U.S. Steel Corp., the nation’s third-largest steelmaker, announced it is in talks to end production at its century-old furnaces in Illinois. Shares fell to their lowest since January.
The more than 120-year-old Pittsburgh-based company plans to sell the two blast furnaces at its Granite City Works facility to SunCoke Energy for an undisclosed amount to propel the use of so-called pig iron, a raw material needed to make steel in its mini-mills.
Transitioning the facility to produce the raw material from steelmaking will take until 2024 and would result in the loss of as many as 1,000 jobs, according to the company.
Following the implementation of then-President Donald Trump’s divisive 25% duties on imported steel, Granite City became the backdrop for a speech in July 2018 after the company restarted one of the steel furnaces.
He proclaimed the furnaces there were “blazing bright” after years of “cutbacks” in the American industry.
Workers were called back in to the jobs they lost.
Almost four years later, the entire plant is poised to halt all steel production.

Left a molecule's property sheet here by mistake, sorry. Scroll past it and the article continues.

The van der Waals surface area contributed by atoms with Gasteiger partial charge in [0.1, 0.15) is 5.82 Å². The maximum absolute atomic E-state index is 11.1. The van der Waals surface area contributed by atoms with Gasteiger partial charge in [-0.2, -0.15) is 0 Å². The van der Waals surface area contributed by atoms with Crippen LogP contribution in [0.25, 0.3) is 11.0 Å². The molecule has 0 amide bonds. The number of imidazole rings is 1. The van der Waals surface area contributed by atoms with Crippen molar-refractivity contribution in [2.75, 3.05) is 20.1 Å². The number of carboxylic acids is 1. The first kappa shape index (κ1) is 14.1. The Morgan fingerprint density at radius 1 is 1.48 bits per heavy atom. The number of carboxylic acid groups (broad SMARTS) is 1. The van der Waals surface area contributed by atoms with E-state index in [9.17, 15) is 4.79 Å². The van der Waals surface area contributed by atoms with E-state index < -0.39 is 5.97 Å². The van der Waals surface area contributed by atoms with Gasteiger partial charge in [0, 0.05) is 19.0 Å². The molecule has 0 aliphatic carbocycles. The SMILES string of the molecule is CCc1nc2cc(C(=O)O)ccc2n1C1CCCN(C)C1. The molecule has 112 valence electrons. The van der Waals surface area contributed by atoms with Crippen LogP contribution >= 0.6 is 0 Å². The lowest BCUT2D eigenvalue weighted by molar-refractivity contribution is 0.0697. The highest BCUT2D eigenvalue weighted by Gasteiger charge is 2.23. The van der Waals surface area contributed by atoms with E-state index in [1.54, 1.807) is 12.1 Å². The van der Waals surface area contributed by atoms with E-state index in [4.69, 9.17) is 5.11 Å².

“In its announcement regarding Granite City’s future, the company callously failed to mention a word about the massive job loss or impact the decision will have on a skilled and loyal workforce, their families or their community,” United Steelworkers President Tom Conway said in a statement from the union. “It is another tale in a long string of betrayals by the company.”
Shares fell to their lowest since Jan. 24 in intraday trading, stretching their decline into a third straight day.
U.S. Steel spokesperson Amanda Malkowski said the potential deal hasn’t been finalized, but they may reach an agreement by midsummer.
U.S. Steel is increasingly transitioning operations to pig iron as it expands its mini-mill steel production and transitions away from traditional integrated mills that date back to industrialist Andrew Carnegie.
Much of the workforce at U.S. Steel’s mini-mills includes nonunionized workers, which is in stark contrast to the many United Steelworkers represented at its existing traditional mills.
The union said it has no intention of becoming pig iron suppliers to the nonunion steelmaking operations.
The United Steelworkers’ contract with U.S. Steel is set to expire in September, and the union said the company should prepare itself for those discussions.
“People are mad and disappointed,” Conway said when reached by phone. “They’re scared when these things happen.”
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